Thinking of Refinancing in 2020? It Pays to Start the Process Immediately
by Maurie Backman | Updated July 19, 2021 - First published on Oct. 7, 2020
Here's why it pays to get moving on your mortgage refinance today.
Refinancing your home loan is a good way to lower your monthly housing payments, save on mortgage interest, and get out of debt earlier. And with mortgage rates dropping to record lows for new home purchases as well as refinances, now's a great time to swap your existing home loan for a new one.
But if you're thinking of waiting to refinance in anticipation of mortgages rates falling even lower, you may want to reconsider. Come December, refinancing a home loan could get a lot more expensive, so you're better off completing the process before then.
Why refinancing is about to get costlier
Earlier in the year, government-sponsored entities Fannie Mae and Freddie Mac dropped a bombshell: a new 0.5% refinancing fee. That fee was initially supposed to kick off in September, but a strong reaction on the part of the housing industry prompted Fannie and Freddie to delay it until the start of December. With that fee set to take effect on Dec. 1, now's the time to get moving on your refinance applications.
Even if you begin the refinancing process prior to December, you may not get out of that fee if your loan doesn't close before then. And since it can take up to 60 days to complete a mortgage refinance, the sooner you get moving, the more likely you are to avoid paying extra.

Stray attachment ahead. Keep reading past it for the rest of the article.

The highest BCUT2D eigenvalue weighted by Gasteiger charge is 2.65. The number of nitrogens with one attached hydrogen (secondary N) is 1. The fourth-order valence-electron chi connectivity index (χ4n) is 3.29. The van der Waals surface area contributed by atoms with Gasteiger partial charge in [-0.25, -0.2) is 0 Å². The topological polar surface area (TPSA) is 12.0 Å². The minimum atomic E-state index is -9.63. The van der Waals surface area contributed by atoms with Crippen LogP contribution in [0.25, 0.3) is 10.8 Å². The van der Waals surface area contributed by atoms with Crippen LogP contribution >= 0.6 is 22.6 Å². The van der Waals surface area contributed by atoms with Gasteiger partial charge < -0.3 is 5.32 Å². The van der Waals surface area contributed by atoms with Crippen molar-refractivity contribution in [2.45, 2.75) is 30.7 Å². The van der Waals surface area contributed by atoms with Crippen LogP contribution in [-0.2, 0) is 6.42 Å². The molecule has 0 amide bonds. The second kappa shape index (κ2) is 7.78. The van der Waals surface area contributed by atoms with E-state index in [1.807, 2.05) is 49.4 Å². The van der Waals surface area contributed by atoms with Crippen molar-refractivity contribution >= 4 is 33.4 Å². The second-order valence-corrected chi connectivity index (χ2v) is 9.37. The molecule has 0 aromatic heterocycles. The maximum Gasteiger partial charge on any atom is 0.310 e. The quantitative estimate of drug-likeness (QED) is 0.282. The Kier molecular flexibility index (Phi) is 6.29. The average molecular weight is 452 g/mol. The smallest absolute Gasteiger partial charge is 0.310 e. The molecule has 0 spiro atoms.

Should you refinance your mortgage today?
Refinancing makes a lot of sense if you plan to stay in your home long enough to reap some savings after accounting for closing costs on your new loan. All loans come with up-front charges like recording and loan origination fees that can eat away at your savings, but if you have no plans to move in the near term, there's a good chance you'll save money by refinancing, especially if you're able to lower your mortgage interest rate by roughly 1% or more.
Refinancing also makes sense if you're having a hard time keeping up with your mortgage payments but want to stay in your home. And generally, you can roll your closing costs into your mortgage so that if money is tight right now, you don't have to worry about coming up with a lump sum in the near term.
If you're going to refinance, it pays to do so quickly, especially since it can take time to find a lender. It's smart to shop around when you're refinancing a home loan, because you may find that one mortgage lender offers you a better interest rate than another. But to be clear, the interest rate is only one factor that should go into choosing a lender. You'll also want to look at closing costs, as well as your lender's estimated turnaround time for getting your loan completed. If you find a lender who tells you your loan can close in 30 days, that's preferable to a loan that won't close for 45 to 60 days -- by then, you could run into the new refinancing fee.
Will the refinancing fee be delayed again?
There's still a chance that the 0.5% refinancing fee could be pushed back even more, especially if the housing industry continues to make a stink about it. But right now, we can't count on that happening, so if you're interested in refinancing your mortgage, your best bet is to start the process immediately.
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